He sees a lot of potential in what he calls the reinvention of wind and solar power. One possibility that enthuses him is airborne wind energy, which is more straightforward than it may sound. It involves using kites and tethered drones to fly above the heights where conventional turbines operate and capturing the power of the winds found there – typically four times more powerful than those closer to the ground and much more consistent.
And with solar power there’s more potential to be tapped too, with the development of what are known as bi-facial solar systems. They are simply double-sided photovoltaic cells which collect energy not only from the front but from the back as well, exploiting the substantial amount of reflected light available from the Earth, rooftops, clouds and atmosphere.
What could all this mean for Cambridge 10 years from now? “Travel will be much cheaper, with autonomous cars, and buses as well moving to being driverless,” he says. “The buses will be electric: it’s outrageous that London has only just got round to testing electric buses when it should have made the switch years ago. There’ll be autonomous vehicles on the pavements as well, delivering pizzas and much more too. And we’ll be able to breathe again!”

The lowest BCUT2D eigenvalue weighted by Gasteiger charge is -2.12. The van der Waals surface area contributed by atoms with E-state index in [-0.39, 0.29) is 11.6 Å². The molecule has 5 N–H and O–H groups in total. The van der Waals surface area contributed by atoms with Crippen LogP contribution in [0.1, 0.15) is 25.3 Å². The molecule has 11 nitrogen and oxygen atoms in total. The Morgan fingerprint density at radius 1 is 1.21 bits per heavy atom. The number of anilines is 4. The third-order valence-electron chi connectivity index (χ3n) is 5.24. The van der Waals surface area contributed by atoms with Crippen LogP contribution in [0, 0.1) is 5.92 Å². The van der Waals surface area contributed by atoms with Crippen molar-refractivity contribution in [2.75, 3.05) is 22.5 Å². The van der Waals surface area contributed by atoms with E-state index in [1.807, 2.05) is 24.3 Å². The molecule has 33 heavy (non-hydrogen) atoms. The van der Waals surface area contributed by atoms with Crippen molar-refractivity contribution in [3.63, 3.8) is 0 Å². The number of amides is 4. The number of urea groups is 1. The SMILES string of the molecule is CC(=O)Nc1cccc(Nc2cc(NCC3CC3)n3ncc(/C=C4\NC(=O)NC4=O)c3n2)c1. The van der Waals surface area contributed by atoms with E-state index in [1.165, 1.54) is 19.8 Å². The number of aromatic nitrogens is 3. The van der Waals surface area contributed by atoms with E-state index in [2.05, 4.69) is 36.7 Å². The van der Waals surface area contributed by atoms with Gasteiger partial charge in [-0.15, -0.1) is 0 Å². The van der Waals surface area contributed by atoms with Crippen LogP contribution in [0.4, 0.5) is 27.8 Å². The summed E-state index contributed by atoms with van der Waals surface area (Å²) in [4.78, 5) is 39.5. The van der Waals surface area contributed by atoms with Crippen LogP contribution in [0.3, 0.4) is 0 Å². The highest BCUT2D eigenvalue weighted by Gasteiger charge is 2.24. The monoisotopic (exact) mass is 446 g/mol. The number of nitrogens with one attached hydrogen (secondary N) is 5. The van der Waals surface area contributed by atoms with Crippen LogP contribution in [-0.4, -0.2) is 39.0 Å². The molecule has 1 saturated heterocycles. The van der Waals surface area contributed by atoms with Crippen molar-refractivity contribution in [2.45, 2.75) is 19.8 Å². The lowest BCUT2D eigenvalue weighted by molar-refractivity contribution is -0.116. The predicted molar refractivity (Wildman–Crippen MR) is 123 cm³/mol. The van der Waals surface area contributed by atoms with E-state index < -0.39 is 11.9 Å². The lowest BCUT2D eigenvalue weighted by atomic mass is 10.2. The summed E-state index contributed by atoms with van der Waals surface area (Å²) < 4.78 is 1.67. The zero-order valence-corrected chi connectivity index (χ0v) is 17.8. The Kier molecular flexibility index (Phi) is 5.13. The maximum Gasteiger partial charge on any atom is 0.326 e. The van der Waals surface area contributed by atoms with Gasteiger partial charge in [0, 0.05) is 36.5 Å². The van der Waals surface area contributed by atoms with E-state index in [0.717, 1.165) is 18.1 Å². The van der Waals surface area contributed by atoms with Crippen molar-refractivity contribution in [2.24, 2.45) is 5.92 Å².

Winds of change could help Eastern region farmers
The galloping energy revolution could transform the prospects of many East Anglian farmers, Peter Harrop thinks, especially with the use of airborne wind energy (AWE).
“AWE is portable,” he points out. “The really good winds are about 300 metres above the ground. So you take your kite or your drone to wherever it is you’re working, set it up and generate the power you need on the spot.
“Or you can replace some of the diesel-generating sets farmers have to rely on now. You could have something like a shipping container covered in solar panels and move it to where it’s needed, cutting out the diesel pollution and the flammability of the generating sets. And that’s something that could work very well to provide instant energy in disaster areas too.”
One gigawatt provides enough energy to power about 725,000 North American homes.
“There are about 700 gigawatts of power provided by diesel-generating sets worldwide,” says Dr Harrop. “Think about replacing them all with renewable electricity supplies. It’d be a huge business.”